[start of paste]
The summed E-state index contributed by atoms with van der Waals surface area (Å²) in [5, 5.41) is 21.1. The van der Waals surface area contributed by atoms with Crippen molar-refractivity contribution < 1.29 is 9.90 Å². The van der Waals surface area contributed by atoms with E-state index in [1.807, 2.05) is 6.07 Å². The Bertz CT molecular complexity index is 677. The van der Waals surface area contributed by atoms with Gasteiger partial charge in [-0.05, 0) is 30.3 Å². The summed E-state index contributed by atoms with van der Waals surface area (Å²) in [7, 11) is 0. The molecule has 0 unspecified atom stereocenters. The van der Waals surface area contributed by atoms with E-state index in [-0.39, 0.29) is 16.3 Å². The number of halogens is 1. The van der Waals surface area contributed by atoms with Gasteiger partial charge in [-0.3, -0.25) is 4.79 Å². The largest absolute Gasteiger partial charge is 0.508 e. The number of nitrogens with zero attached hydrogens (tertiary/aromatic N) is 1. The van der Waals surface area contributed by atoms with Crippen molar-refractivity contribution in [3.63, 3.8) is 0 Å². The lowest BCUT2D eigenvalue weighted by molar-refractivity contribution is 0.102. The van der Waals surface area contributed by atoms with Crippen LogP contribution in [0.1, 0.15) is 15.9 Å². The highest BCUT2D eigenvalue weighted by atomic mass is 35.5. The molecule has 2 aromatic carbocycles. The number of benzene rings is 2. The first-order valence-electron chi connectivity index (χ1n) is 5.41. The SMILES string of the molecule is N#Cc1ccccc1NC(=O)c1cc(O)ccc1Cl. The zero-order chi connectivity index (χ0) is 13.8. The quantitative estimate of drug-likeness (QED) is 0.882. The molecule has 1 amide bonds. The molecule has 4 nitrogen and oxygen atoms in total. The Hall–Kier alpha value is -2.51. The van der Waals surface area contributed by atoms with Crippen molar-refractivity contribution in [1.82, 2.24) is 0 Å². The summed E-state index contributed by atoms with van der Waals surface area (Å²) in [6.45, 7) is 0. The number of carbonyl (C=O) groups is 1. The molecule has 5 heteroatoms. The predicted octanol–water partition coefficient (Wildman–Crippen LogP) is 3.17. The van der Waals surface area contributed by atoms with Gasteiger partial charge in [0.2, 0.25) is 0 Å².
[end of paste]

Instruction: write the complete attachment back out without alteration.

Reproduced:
The summed E-state index contributed by atoms with van der Waals surface area (Å²) in [5, 5.41) is 21.1. The van der Waals surface area contributed by atoms with Crippen molar-refractivity contribution < 1.29 is 9.90 Å². The van der Waals surface area contributed by atoms with E-state index in [1.807, 2.05) is 6.07 Å². The Bertz CT molecular complexity index is 677. The van der Waals surface area contributed by atoms with Gasteiger partial charge in [-0.05, 0) is 30.3 Å². The summed E-state index contributed by atoms with van der Waals surface area (Å²) in [7, 11) is 0. The molecule has 0 unspecified atom stereocenters. The van der Waals surface area contributed by atoms with E-state index in [-0.39, 0.29) is 16.3 Å². The number of halogens is 1. The van der Waals surface area contributed by atoms with Gasteiger partial charge in [-0.3, -0.25) is 4.79 Å². The largest absolute Gasteiger partial charge is 0.508 e. The number of nitrogens with zero attached hydrogens (tertiary/aromatic N) is 1. The van der Waals surface area contributed by atoms with Crippen molar-refractivity contribution in [3.63, 3.8) is 0 Å². The lowest BCUT2D eigenvalue weighted by molar-refractivity contribution is 0.102. The van der Waals surface area contributed by atoms with Crippen LogP contribution in [0.1, 0.15) is 15.9 Å². The highest BCUT2D eigenvalue weighted by atomic mass is 35.5. The molecule has 2 aromatic carbocycles. The number of benzene rings is 2. The first-order valence-electron chi connectivity index (χ1n) is 5.41. The SMILES string of the molecule is N#Cc1ccccc1NC(=O)c1cc(O)ccc1Cl. The zero-order chi connectivity index (χ0) is 13.8. The quantitative estimate of drug-likeness (QED) is 0.882. The molecule has 1 amide bonds. The molecule has 4 nitrogen and oxygen atoms in total. The Hall–Kier alpha value is -2.51. The van der Waals surface area contributed by atoms with Crippen molar-refractivity contribution in [1.82, 2.24) is 0 Å². The summed E-state index contributed by atoms with van der Waals surface area (Å²) in [6.45, 7) is 0. The number of carbonyl (C=O) groups is 1. The molecule has 5 heteroatoms. The predicted octanol–water partition coefficient (Wildman–Crippen LogP) is 3.17. The van der Waals surface area contributed by atoms with Gasteiger partial charge in [0.2, 0.25) is 0 Å².